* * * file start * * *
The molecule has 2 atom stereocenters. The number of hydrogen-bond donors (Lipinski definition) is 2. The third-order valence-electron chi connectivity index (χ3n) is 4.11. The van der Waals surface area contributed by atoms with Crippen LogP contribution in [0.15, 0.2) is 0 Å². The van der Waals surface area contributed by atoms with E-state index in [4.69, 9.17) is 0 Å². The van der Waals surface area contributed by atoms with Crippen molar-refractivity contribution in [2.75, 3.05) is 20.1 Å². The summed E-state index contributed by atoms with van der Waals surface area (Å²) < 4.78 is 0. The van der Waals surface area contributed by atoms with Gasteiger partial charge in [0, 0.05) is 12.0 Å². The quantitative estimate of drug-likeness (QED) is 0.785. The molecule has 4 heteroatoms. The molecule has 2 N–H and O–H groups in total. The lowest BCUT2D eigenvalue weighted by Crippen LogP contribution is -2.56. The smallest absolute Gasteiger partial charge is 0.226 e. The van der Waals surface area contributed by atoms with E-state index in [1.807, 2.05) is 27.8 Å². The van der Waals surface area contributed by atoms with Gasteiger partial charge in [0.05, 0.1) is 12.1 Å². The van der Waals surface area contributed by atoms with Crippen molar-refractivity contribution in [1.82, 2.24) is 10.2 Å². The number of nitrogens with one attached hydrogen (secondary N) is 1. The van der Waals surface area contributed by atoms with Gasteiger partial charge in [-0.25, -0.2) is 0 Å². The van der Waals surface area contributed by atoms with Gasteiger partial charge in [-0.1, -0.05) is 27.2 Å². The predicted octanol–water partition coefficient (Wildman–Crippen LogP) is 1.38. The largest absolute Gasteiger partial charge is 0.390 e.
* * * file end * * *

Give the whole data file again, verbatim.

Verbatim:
The molecule has 2 atom stereocenters. The number of hydrogen-bond donors (Lipinski definition) is 2. The third-order valence-electron chi connectivity index (χ3n) is 4.11. The van der Waals surface area contributed by atoms with Crippen LogP contribution in [0.15, 0.2) is 0 Å². The van der Waals surface area contributed by atoms with E-state index in [4.69, 9.17) is 0 Å². The van der Waals surface area contributed by atoms with Crippen molar-refractivity contribution in [2.75, 3.05) is 20.1 Å². The summed E-state index contributed by atoms with van der Waals surface area (Å²) < 4.78 is 0. The van der Waals surface area contributed by atoms with Gasteiger partial charge in [0, 0.05) is 12.0 Å². The quantitative estimate of drug-likeness (QED) is 0.785. The molecule has 4 heteroatoms. The molecule has 2 N–H and O–H groups in total. The lowest BCUT2D eigenvalue weighted by Crippen LogP contribution is -2.56. The smallest absolute Gasteiger partial charge is 0.226 e. The van der Waals surface area contributed by atoms with E-state index in [1.807, 2.05) is 27.8 Å². The van der Waals surface area contributed by atoms with Gasteiger partial charge in [0.05, 0.1) is 12.1 Å². The van der Waals surface area contributed by atoms with Crippen molar-refractivity contribution in [1.82, 2.24) is 10.2 Å². The number of nitrogens with one attached hydrogen (secondary N) is 1. The van der Waals surface area contributed by atoms with Gasteiger partial charge in [-0.25, -0.2) is 0 Å². The van der Waals surface area contributed by atoms with Gasteiger partial charge in [-0.1, -0.05) is 27.2 Å². The predicted octanol–water partition coefficient (Wildman–Crippen LogP) is 1.38. The largest absolute Gasteiger partial charge is 0.390 e.